Commissioner Loeb – Loeb is against Batman but we never get the reasons beyond him stealing the light from Loeb’s city. I never got Loeb’s anger which is a shame as fighting Batman and his relationship with Batman via Gordon’s actions could have been explored a lot more. Instead he is another faceless antagonist.

Detective Flass – Flass is just a stooge to show how corrupt the Gotham Police Department is. He is a bully and there is no depth to the character.

William Earle – The guy is just a corrupt CEO whose motivations we never learn of beyond power. He is a plot device to be defeated by Lucius Fox and Bruce Wayne.

     Besides the issue of pacing and the more one-dimensional antagonists connected to Bruce Wayne and Batman this movie is untouchable. The world that Nolan creates is one that feels lived in and corrupt enough that it would create a vigilante like Batman who would seek to right the wrongs within it. I also appreciate Bruce Wayne’s striving for virtue in all of his choices. This is something that is never an issue in any of the films before this. In this he takes seriously his rule of “Do not kill,” even if he doesn’t always succeed in that. Bale’s Bruce Wayne fits this role where Batman is his true self and Bruce Wayne is merely a mask he presents to the outside world. This fits Nolan’s style of writing and direction where exploration of ideas and how characters inhabit those ideas creates the story worth being invested in.

Final Score: 9.8 / 10 A nearly perfect adaptation.

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Man of Steel (2013): Great Villain, Bland Leads and a World Worth Exploring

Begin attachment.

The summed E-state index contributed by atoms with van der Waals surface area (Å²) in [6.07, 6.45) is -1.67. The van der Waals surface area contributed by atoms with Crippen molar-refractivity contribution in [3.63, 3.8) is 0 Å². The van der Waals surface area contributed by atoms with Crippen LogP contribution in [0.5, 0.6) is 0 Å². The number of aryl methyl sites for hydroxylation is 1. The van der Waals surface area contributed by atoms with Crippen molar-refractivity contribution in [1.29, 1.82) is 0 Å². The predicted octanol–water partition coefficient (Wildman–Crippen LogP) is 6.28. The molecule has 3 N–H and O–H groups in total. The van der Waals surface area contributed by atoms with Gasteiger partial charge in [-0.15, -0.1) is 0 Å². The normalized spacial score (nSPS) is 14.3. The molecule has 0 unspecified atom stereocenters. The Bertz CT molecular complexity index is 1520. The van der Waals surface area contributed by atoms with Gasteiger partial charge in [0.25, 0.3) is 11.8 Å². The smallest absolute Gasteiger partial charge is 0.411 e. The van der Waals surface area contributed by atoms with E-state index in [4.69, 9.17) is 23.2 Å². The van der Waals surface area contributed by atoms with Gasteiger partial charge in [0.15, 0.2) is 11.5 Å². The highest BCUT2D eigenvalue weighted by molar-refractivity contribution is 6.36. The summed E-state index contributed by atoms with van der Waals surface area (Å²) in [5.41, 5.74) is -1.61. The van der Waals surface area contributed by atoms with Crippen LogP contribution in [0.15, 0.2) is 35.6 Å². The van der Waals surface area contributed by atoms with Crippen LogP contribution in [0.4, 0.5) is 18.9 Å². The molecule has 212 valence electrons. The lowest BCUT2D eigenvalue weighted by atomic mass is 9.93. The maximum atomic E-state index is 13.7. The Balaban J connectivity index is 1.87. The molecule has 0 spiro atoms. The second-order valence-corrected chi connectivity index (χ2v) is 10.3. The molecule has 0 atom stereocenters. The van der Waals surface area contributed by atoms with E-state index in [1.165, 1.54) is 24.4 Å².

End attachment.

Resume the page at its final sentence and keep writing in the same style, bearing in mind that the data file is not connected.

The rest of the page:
Man of Steel poster

   “Man of Steel” is a controversial film, and after seeing it I get why. This is a film that isn’t a favorite, but I didn’t hate it either. I found the main leads boring but I found the world they inhabited fascinating, and I did enjoy the villain a lot. I found the writing clunky but the cinematography and score helped counter that in some ways…this is film that I’m torn over a little bit and at the end of the day, I did enjoy…even if I’m not likely to see it again anytime soon. What lead me to checking out this film is I plan on reviewing “Batman V. Superman: Dawn of Justice” soon and since that is a direct sequel to this film, I figured I should do my research and finally watch it.

      The film was directed by Zack Snyder and written by David Goyer and Christopher Nolan with the producers being Charles Roven and Deborah Snyer, Christopher Nolan and Emma Thomas.

     The story involves the origin of Superman (Henry Cavill) in regards to his childhood and the fall of Krypton leading to General Zod (Michael Shannon) returning to Earth in order to shape the planet into a new Krypton.

  The Pros: The Cinematography – Amir Mokri does a fantastic job on the cinematography and shows us a dark world full of life and color. We see it in the adventures in the wilderness with Superman and at the beginning especially when alien Krypton and it’s destruction is shown to us.